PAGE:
In still another aspect of the invention, the address database is provided centrally or locally in the Voice-over-IP network. The address database can be provided centrally in the Voice-over-IP network, which allows the predefined address range to be updated and maintained easily. On the other hand, the address database may also be in local form, with the entire database being provided on every relaying network element (e.g. softswitch), for example, and then being used by the respective network element for routing the emergency calls (e.g. requesting the location-related number in a subscriber's data) to the respective associated emergency centers.

In yet another embodiment of the invention, the location-related number is transmitted by means of an SIP interface to a media gateway in a P-Access-Network-Info header based on RFC 3455. The “Session Initiation Protocol” SIP was developed by the IETF (Internet Engineering Task Force). It defines a signaling protocol for setting up, modifying and terminating sessions with two or subscribers and is likewise used for transmitting realtime data via packet-oriented networks, such as for relaying voice via IP networks. To cross to another network—such as a conventional telecommunication network like the landline network—what are known as switching computers or media gateways are used. In this case, the media gateway is connected firstly to the Voice-over-IP network and secondly to the other telecommunication network, to which the emergency center is connected, for example. The media gateway then receives the requests from the Voice-over-IP network, for example via an SIP interface, this interface being able to be defined by a “Request for Comment” RFC—RFC 3455—from the IETF. These requests are then forwarded to the other telecommunication network by the media gateway. Using the SIP interface defined by RFC 3455 affords the advantage that this already defined interface need only be extended by a parameter for the location-related number.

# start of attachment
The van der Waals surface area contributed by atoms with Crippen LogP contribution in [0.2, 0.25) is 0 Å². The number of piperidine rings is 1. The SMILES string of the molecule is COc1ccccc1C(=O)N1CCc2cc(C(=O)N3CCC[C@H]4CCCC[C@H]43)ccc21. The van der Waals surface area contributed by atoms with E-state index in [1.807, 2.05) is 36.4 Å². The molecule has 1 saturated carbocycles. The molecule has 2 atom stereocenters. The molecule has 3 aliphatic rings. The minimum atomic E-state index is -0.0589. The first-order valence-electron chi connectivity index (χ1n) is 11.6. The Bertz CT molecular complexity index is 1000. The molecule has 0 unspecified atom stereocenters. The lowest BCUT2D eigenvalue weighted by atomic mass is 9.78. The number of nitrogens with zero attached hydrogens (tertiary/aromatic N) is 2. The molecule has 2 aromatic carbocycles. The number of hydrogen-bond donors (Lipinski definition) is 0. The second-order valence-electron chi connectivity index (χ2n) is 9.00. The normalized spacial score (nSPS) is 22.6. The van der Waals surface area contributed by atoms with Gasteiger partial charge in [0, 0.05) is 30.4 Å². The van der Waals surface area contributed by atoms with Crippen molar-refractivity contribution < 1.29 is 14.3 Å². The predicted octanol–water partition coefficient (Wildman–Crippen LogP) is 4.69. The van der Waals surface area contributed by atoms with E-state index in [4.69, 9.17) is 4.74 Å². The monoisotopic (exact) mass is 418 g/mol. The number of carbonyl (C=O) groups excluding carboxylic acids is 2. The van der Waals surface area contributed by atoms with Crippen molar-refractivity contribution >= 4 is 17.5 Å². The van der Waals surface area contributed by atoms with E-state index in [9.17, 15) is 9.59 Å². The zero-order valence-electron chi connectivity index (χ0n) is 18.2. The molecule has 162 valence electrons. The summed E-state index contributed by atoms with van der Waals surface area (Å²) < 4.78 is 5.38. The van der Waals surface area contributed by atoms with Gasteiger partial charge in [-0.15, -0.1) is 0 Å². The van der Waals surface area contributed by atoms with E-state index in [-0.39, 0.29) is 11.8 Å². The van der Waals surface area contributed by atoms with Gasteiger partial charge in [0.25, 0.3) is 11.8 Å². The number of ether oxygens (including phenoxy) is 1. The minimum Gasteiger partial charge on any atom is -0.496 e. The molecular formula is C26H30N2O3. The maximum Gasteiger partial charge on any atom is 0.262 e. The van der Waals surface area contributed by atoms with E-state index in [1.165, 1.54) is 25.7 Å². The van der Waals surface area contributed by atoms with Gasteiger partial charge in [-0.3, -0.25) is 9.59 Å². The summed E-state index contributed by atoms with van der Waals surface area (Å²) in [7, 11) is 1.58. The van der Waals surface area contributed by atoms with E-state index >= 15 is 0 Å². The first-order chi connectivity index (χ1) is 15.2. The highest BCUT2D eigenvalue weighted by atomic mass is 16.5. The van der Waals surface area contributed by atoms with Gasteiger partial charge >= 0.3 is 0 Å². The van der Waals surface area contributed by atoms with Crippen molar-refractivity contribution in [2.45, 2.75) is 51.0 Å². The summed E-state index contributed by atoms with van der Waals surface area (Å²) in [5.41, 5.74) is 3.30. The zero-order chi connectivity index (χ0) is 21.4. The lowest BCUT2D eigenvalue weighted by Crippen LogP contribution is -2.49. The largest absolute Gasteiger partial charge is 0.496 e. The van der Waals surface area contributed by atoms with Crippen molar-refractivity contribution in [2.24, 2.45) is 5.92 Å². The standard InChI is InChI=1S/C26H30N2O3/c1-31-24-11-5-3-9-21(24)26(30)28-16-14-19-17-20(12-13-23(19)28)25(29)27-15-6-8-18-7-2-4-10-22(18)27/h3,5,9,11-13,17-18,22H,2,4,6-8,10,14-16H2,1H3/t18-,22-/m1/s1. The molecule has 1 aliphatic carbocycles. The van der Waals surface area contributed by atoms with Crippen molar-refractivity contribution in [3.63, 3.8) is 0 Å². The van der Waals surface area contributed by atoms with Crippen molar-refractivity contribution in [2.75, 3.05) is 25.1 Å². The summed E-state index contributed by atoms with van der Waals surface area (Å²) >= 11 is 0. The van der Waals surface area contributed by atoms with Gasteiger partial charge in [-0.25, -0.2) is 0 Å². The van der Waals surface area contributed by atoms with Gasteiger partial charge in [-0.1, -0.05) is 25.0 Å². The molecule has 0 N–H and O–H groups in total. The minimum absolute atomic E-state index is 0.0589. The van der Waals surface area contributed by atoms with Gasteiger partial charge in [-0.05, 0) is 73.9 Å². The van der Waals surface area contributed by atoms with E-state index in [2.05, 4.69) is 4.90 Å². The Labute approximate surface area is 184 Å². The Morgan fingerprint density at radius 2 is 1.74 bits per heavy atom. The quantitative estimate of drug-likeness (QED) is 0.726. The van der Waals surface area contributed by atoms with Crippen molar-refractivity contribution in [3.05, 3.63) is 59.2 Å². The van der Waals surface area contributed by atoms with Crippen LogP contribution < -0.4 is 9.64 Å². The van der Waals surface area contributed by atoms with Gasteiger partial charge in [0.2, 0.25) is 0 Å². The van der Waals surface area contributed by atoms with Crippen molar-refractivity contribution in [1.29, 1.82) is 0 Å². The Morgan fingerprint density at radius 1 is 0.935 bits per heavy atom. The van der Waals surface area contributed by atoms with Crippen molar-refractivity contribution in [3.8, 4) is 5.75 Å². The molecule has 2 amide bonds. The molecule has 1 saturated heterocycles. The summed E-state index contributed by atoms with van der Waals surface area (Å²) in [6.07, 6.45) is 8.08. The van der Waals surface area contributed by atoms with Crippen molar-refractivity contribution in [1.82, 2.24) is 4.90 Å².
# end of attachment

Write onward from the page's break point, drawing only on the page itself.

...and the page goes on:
In still another aspect, the location-related number is converted by the media gateway to an ISUP parameter “Location Number” for forwarding to the respective emergency center. For forwarding the emergency call to the other telecommunication network—e.g. the landline network, which is in the form of a public switched telephone network or circuit-switched telephone network—the parameter for the location-related number needs to be converted into a parameter from a signaling protocol used in this network. In the landline network, the signaling system used is what is known as Signaling System No. 7, for example, standardized by the ITU-T, which uses what is known as the ISDN User Part or ISUP in order to use services and service features in the ISDN. In the ISUP, a “Location Number” parameter is provided which can therefore easily be used for forwarding the location-related number, e.g. in the landline network, to the emergency center.